One must be extremely passionate about food and cooking to be able to survive as a line cook.

By anon206324 — On Aug 16, 2011

i would like to have an example of a line cook chef de partie.

By anon176140 — On May 14, 2011

i love the way you group the cooking work. In my country only one person does all most all the cooking work, but from the way you explain the work of a line cook, it's like they carry a major part of the kitchen work. where can i put myself because i do that and i still cook the food and serve it also, although i enjoy it when I'm under pressure. I love the work I'm doing.

By anon165408 — On Apr 04, 2011

yes i agree. i work for three different restaurants and it's very stressful but entertaining to me. You have to have be able to maintain at least four tickets or more and be on our next three. after that, if you know what i mean is, that you have to be ahead of your game.

By anon143760 — On Jan 17, 2011

I work as a line chef in a really busy restaurant.

Just so you get an idea, in the summer time, we do between 300 and 400 tickets a day, so I'm talking about more than 1200 meals in an eight or nine hour shift.

It's not easy, but I love, it particularly when I'm under pressure. I can honestly say that I do the job I that I like. Kind regards.

By anon91017 — On Jun 19, 2010

Q: What is the difference Between a FT line cook 1 and a Line cook.

A: An FT line cook 1 is the same as a line cook. What FT means is Full-Time, line cook is the position and the "1" is sort of an indication where you are in the hierarchy of the work place. So, if you were to take the FT Line Cook 1 position, you would be a full time line cook who will probably have one of the least amounts of demanding work, and will more than likely be one of the lesser skilled workers in the kitchen (unless of course your skills exceed the requirements of the position).

By anon91015 — On Jun 19, 2010

As everyone else said, working at a line cook can be grueling. I work in a fairly busy kitchen, where its not uncommon to do over 300 covers during dinner (six hours), and as many as 450 on some of the busiest nights.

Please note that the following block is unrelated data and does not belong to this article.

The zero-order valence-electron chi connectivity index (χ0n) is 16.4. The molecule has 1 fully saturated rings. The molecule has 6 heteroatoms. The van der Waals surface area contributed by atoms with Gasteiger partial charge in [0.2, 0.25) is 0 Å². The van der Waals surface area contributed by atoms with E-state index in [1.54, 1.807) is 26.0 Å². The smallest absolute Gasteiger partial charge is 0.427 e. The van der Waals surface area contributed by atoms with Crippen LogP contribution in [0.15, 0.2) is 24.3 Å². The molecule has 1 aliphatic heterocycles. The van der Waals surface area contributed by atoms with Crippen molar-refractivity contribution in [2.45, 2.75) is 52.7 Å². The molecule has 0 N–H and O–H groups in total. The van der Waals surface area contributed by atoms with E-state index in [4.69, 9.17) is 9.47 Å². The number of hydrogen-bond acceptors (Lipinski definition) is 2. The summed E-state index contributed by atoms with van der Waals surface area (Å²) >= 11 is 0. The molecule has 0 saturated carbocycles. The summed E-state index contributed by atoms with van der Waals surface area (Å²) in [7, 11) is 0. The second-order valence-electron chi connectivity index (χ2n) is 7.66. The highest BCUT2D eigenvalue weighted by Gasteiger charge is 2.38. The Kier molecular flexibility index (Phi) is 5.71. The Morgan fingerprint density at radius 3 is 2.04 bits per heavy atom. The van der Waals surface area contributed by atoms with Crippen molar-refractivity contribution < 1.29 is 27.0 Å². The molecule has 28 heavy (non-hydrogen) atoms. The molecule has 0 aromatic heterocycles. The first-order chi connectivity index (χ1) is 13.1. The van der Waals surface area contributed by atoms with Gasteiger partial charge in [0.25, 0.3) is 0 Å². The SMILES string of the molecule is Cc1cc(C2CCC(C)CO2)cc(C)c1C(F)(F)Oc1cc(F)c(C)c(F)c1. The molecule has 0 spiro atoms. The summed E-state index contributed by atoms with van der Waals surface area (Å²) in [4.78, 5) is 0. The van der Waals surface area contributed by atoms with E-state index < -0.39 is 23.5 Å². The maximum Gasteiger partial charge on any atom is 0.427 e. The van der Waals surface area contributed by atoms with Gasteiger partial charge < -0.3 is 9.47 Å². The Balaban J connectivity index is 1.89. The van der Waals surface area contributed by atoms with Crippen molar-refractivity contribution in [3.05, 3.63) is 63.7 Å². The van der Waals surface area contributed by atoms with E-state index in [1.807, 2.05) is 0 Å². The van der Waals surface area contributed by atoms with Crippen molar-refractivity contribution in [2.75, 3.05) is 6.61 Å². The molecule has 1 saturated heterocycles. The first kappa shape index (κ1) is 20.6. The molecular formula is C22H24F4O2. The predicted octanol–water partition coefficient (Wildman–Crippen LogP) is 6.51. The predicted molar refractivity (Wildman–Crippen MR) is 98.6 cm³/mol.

There are times where you will have multiple tables up, some with a few, and some with many covers. You just have to remain calm and collected and make sure you pay attention to detail, while maintaining a steady rhythm and working together with the rest of the staff.

By anon82878 — On May 07, 2010

What is the difference Between a FT line cook 1 and a Line cook.

By anon82390 — On May 05, 2010

Origami is right most people don't understand. also the type of people you work with and the owners themselves can add a lot more stress to an already stressful situation.

By anon52065 — On Nov 11, 2009

"what are the line cook's key skills?"

Ability to work under pressure and the ability to multitask and a lot of patience. if you're a hot head in the real world you will crack and fail being a line cook.

Personally I can't stand being a line cook. my family has owned and still owns a restaurant and I was in charge of the grill and packing takeout orders. Sounds easy but during the rush you're working constantly in four-hour periods with six or more orders. Your brain gets fried.

By anon45277 — On Sep 15, 2009

what are the line cook's key skills?

By anon38688 — On Jul 27, 2009

it is extremely difficult to be a line cook -- no doubt about that, but if you love to cook and want to produce great food, there is nothing else like it. The adrenaline rush, and sense of accomplishment when a dish is done perfectly are incredible. -tieds

By anon25397 — On Jan 28, 2009

Origami is right. Cooking in a busy restaurant is grueling. If you're the only cook working on the line and you're working on four tickets, it is nerve-wracking. It's not all like LaGasse, Flay, etc.

By origami — On Oct 04, 2008

I don't think most people realize how grueling it is to be a professional cook. of course this isn't always the case, and its usually only an issue at busier restaurants.

if most restaurant-goers would serve as a professional cook for a few days, i think they would get a new respect for how difficult it is as a profession.

Mary McMahon
Mary McMahon

Ever since she began contributing to the site several years ago, Mary has embraced the exciting challenge of being a...

Learn more
DelightedCooking, in your inbox

Our latest articles, guides, and more, delivered daily.

DelightedCooking, in your inbox

Our latest articles, guides, and more, delivered daily.